Contributors

About Our Contributors:

 

Red Apple Reading

 

Tammy Bennecke is a credentialed teacher and mom of two college girls with thirteen years of experience in California public schools, including six years of first grade teaching and several years as a reading intervention teacher for grades 1-6. She started Red Apple Reading to provide accessible, explicit early reading instruction to help more children learn how to read. For more about that, read her post A Prologue to Red Apple Reading (aka: Why I Left the Classroom).

 

 

family

Jennifer Campbell is a graduate of the University of Alabama where she majored in Human Development with a concentration in Child Development. Jennifer lives in Anniston, AL with her husband Rod and her four children. In addition to a good cup of coffee, Jennifer also loves a good book!

 

Recent Posts

Raising a Writer: Encouraging Creative Writing

 

Creative writing is an important and often overlooked part of a comprehensive curriculum. Many times parents tend to focus on the broader aspects of math, science, social studies, and language. While these are all worthy of attention and are certainly important in a child’s education, we need not neglect the more specific and creative aspects of their learning. Check out these great ideas about how you can help your little one embrace the creative writing process.

 

  • Read – Reading and writing go hand in hand. Your kiddo will probably never desire to create tales of their own if they are rarely exposed to good stories at home. Carve out a few minutes each day to read aloud to your little one.
  • Provide Writing Supplies –Keep writing utensils such as pencils, markers, crayons, pens, and paper in an accessible and inviting space. Even if your child isn’t old enough to write full sentences, she can use the supplies to draw as well as practice letters and words.
  • Create Opportunity – In addition to providing the appropriate supplies for writing, parents can also create opportunities for writing. Dedicate a certain time each day for creative writing. Even if it only lasts for 15 minutes, the fact that you set aside time in the daily schedule communicates that writing is valuable.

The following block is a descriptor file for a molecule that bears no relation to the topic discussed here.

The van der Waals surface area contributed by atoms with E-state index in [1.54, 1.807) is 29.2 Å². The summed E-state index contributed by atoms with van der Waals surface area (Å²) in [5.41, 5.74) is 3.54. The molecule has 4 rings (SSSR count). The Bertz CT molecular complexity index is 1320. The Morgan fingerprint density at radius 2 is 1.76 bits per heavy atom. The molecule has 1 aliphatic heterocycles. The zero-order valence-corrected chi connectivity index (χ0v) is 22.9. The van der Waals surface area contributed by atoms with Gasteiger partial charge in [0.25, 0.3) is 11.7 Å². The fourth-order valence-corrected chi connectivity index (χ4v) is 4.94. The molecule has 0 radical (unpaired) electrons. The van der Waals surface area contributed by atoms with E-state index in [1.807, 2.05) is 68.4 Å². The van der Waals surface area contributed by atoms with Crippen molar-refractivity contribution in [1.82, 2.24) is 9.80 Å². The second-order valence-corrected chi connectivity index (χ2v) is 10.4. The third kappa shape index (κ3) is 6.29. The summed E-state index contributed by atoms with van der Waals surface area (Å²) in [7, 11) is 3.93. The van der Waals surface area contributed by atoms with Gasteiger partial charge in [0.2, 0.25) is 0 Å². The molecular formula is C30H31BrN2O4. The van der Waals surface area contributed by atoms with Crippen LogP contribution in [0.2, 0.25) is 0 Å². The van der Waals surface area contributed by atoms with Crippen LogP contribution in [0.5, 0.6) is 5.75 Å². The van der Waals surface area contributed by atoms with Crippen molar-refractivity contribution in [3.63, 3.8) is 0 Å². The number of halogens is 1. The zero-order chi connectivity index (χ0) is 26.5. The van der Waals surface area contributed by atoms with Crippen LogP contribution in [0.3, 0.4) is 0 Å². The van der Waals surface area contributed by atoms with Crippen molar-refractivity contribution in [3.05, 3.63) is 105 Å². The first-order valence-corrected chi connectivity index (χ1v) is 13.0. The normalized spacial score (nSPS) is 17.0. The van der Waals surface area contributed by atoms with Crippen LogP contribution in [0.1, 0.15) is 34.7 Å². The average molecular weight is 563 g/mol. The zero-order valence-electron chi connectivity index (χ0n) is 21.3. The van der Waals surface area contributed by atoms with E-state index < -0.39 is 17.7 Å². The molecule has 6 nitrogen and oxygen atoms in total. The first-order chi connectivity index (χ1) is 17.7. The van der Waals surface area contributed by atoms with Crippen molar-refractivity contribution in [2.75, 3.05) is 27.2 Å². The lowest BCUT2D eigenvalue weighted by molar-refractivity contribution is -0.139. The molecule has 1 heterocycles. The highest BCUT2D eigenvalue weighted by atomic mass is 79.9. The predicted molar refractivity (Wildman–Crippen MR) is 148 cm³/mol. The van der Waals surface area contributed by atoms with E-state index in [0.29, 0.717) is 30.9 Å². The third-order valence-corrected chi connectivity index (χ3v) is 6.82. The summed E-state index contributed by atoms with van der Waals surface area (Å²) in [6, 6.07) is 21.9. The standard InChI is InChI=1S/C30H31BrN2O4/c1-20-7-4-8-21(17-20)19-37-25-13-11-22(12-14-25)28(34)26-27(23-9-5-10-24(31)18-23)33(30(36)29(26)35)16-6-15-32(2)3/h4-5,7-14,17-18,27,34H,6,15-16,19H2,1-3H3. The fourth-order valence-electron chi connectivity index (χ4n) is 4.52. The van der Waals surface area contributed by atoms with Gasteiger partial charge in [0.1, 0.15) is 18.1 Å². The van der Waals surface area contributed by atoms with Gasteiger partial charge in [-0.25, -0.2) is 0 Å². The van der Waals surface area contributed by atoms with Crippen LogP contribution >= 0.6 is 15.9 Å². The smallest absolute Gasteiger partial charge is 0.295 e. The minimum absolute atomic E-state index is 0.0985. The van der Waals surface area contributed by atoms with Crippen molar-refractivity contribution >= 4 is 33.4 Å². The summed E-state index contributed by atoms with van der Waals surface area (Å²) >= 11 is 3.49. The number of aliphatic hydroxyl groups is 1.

• Foster Vocabulary – Your child will never learn a new word without first hearing that word. Be intentional about nurturing your child’s vocabulary. The best way to do this is through reading. You can also play word games together. For instance, if your son says that something is cold, you could ask him if he can think of other words that mean the same thing as cold.
  • Poetry – There are many different aspects to creative writing. Your child may not enjoy writing a story, but love to create rhymes. Make sure your kiddo is exposed to poetry by providing books of poems for her to read. She might be inspired to create a poem of her very own!
  • Make use of Technology – Most kids today are tech savvy. Your child might enjoy typing rather than handwriting something creative. Older children and teens may enjoy beginning a blog or contributing to online fan fiction.
  • Start Early – We cannot over emphasize the importance of beginning the process sooner rather than later with your child. If you wish to raise a kid who loves writing, begin nurturing these qualities at a young age.

There are so many fun and easy ways to begin fostering the creative writing process in your child. One or two little changes or opportunities may be all it takes to bring the writer to life in your little one. If you’d like some more ideas on how you can raise a kid who loves to write, check out Red Apple Reading’s writing and poetry boards on Pinterest.

 

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